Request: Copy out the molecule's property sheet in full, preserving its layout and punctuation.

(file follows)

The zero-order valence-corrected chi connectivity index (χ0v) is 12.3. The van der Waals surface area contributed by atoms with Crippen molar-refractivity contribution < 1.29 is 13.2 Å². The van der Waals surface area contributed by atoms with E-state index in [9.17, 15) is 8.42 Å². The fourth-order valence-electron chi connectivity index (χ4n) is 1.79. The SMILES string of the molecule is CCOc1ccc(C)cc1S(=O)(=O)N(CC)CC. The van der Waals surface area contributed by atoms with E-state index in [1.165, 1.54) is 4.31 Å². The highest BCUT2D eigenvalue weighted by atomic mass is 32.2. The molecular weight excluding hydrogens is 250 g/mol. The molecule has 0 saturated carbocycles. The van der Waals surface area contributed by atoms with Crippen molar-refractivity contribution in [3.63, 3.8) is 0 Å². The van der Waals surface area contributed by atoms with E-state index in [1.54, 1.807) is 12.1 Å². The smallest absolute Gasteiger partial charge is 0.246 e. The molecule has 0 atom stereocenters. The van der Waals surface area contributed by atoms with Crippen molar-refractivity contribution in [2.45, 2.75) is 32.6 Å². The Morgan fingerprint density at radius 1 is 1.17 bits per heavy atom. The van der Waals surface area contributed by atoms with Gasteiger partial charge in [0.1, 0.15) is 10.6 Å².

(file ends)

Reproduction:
The zero-order valence-corrected chi connectivity index (χ0v) is 12.3. The van der Waals surface area contributed by atoms with Crippen molar-refractivity contribution < 1.29 is 13.2 Å². The van der Waals surface area contributed by atoms with E-state index in [9.17, 15) is 8.42 Å². The fourth-order valence-electron chi connectivity index (χ4n) is 1.79. The SMILES string of the molecule is CCOc1ccc(C)cc1S(=O)(=O)N(CC)CC. The van der Waals surface area contributed by atoms with E-state index in [1.165, 1.54) is 4.31 Å². The highest BCUT2D eigenvalue weighted by atomic mass is 32.2. The molecular weight excluding hydrogens is 250 g/mol. The molecule has 0 saturated carbocycles. The van der Waals surface area contributed by atoms with Crippen molar-refractivity contribution in [3.63, 3.8) is 0 Å². The van der Waals surface area contributed by atoms with E-state index in [1.54, 1.807) is 12.1 Å². The smallest absolute Gasteiger partial charge is 0.246 e. The molecule has 0 atom stereocenters. The van der Waals surface area contributed by atoms with Crippen molar-refractivity contribution in [2.45, 2.75) is 32.6 Å². The Morgan fingerprint density at radius 1 is 1.17 bits per heavy atom. The van der Waals surface area contributed by atoms with Gasteiger partial charge in [0.1, 0.15) is 10.6 Å².